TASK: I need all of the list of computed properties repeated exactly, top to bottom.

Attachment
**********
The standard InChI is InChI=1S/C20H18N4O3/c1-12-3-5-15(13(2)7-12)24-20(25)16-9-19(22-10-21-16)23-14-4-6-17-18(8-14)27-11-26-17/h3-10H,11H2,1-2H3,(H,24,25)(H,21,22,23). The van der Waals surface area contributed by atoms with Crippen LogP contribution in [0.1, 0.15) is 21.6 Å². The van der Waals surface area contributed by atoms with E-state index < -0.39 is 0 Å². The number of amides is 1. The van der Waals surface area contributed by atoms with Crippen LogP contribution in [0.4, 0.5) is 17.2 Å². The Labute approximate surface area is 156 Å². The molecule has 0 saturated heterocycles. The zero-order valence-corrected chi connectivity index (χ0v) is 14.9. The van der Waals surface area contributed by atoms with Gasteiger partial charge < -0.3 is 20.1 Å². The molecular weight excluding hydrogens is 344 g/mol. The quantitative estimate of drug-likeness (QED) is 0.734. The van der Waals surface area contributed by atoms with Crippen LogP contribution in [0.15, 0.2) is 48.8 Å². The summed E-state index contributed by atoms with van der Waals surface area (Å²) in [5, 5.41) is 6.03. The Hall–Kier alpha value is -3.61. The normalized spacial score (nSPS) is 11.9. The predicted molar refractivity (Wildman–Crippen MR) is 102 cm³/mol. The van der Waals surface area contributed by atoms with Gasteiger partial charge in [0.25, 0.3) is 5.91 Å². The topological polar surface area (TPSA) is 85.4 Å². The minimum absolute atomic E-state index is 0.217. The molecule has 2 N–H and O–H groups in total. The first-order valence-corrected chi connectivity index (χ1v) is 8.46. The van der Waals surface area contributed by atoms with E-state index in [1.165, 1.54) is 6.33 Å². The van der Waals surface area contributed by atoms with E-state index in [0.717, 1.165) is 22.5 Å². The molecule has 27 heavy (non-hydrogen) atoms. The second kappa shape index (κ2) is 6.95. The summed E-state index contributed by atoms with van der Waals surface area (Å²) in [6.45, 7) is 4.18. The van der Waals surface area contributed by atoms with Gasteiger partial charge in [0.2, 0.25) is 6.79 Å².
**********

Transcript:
The standard InChI is InChI=1S/C20H18N4O3/c1-12-3-5-15(13(2)7-12)24-20(25)16-9-19(22-10-21-16)23-14-4-6-17-18(8-14)27-11-26-17/h3-10H,11H2,1-2H3,(H,24,25)(H,21,22,23). The van der Waals surface area contributed by atoms with Crippen LogP contribution in [0.1, 0.15) is 21.6 Å². The van der Waals surface area contributed by atoms with E-state index < -0.39 is 0 Å². The number of amides is 1. The van der Waals surface area contributed by atoms with Crippen LogP contribution in [0.4, 0.5) is 17.2 Å². The Labute approximate surface area is 156 Å². The molecule has 0 saturated heterocycles. The zero-order valence-corrected chi connectivity index (χ0v) is 14.9. The van der Waals surface area contributed by atoms with Gasteiger partial charge < -0.3 is 20.1 Å². The molecular weight excluding hydrogens is 344 g/mol. The quantitative estimate of drug-likeness (QED) is 0.734. The van der Waals surface area contributed by atoms with Crippen LogP contribution in [0.15, 0.2) is 48.8 Å². The summed E-state index contributed by atoms with van der Waals surface area (Å²) in [5, 5.41) is 6.03. The Hall–Kier alpha value is -3.61. The normalized spacial score (nSPS) is 11.9. The predicted molar refractivity (Wildman–Crippen MR) is 102 cm³/mol. The van der Waals surface area contributed by atoms with Gasteiger partial charge in [0.25, 0.3) is 5.91 Å². The topological polar surface area (TPSA) is 85.4 Å². The minimum absolute atomic E-state index is 0.217. The molecule has 2 N–H and O–H groups in total. The first-order valence-corrected chi connectivity index (χ1v) is 8.46. The van der Waals surface area contributed by atoms with E-state index in [1.165, 1.54) is 6.33 Å². The van der Waals surface area contributed by atoms with E-state index in [0.717, 1.165) is 22.5 Å². The molecule has 27 heavy (non-hydrogen) atoms. The second kappa shape index (κ2) is 6.95. The summed E-state index contributed by atoms with van der Waals surface area (Å²) in [6.45, 7) is 4.18. The van der Waals surface area contributed by atoms with Gasteiger partial charge in [0.2, 0.25) is 6.79 Å².